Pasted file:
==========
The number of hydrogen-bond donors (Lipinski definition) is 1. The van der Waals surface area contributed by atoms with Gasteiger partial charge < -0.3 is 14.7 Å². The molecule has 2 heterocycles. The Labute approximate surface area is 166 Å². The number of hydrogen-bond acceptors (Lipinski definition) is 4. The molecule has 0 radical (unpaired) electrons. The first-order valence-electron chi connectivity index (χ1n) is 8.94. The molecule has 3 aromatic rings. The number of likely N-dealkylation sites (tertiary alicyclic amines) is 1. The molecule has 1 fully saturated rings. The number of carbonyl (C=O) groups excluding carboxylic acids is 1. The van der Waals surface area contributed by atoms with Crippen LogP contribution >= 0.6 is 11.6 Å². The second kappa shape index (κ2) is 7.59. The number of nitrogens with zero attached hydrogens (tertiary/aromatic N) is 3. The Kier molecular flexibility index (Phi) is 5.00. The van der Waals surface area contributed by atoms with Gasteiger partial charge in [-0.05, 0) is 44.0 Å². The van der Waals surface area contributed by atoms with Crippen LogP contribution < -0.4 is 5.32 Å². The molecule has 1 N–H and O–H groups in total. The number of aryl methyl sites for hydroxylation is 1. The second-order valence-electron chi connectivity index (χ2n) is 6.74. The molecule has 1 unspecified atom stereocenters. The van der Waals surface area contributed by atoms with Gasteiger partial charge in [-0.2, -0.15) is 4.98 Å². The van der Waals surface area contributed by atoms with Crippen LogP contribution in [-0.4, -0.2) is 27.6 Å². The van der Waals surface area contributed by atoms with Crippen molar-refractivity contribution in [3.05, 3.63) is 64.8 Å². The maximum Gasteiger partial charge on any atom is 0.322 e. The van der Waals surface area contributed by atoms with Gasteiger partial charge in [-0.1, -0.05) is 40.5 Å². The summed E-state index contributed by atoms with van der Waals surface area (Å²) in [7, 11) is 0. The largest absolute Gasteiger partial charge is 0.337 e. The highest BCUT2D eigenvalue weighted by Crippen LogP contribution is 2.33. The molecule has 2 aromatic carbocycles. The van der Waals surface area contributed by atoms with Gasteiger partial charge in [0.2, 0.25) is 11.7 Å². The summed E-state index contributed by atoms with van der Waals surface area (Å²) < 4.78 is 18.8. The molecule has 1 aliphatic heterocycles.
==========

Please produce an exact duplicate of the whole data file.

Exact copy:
The number of hydrogen-bond donors (Lipinski definition) is 1. The van der Waals surface area contributed by atoms with Gasteiger partial charge < -0.3 is 14.7 Å². The molecule has 2 heterocycles. The Labute approximate surface area is 166 Å². The number of hydrogen-bond acceptors (Lipinski definition) is 4. The molecule has 0 radical (unpaired) electrons. The first-order valence-electron chi connectivity index (χ1n) is 8.94. The molecule has 3 aromatic rings. The number of likely N-dealkylation sites (tertiary alicyclic amines) is 1. The molecule has 1 fully saturated rings. The number of carbonyl (C=O) groups excluding carboxylic acids is 1. The van der Waals surface area contributed by atoms with Crippen LogP contribution >= 0.6 is 11.6 Å². The second kappa shape index (κ2) is 7.59. The number of nitrogens with zero attached hydrogens (tertiary/aromatic N) is 3. The Kier molecular flexibility index (Phi) is 5.00. The van der Waals surface area contributed by atoms with Gasteiger partial charge in [-0.05, 0) is 44.0 Å². The van der Waals surface area contributed by atoms with Crippen LogP contribution < -0.4 is 5.32 Å². The molecule has 1 N–H and O–H groups in total. The number of aryl methyl sites for hydroxylation is 1. The second-order valence-electron chi connectivity index (χ2n) is 6.74. The molecule has 1 unspecified atom stereocenters. The van der Waals surface area contributed by atoms with Gasteiger partial charge in [-0.2, -0.15) is 4.98 Å². The van der Waals surface area contributed by atoms with Crippen LogP contribution in [-0.4, -0.2) is 27.6 Å². The van der Waals surface area contributed by atoms with Crippen molar-refractivity contribution in [3.05, 3.63) is 64.8 Å². The maximum Gasteiger partial charge on any atom is 0.322 e. The van der Waals surface area contributed by atoms with Gasteiger partial charge in [-0.1, -0.05) is 40.5 Å². The summed E-state index contributed by atoms with van der Waals surface area (Å²) in [7, 11) is 0. The largest absolute Gasteiger partial charge is 0.337 e. The highest BCUT2D eigenvalue weighted by Crippen LogP contribution is 2.33. The molecule has 2 aromatic carbocycles. The van der Waals surface area contributed by atoms with Gasteiger partial charge in [0.2, 0.25) is 11.7 Å². The summed E-state index contributed by atoms with van der Waals surface area (Å²) < 4.78 is 18.8. The molecule has 1 aliphatic heterocycles.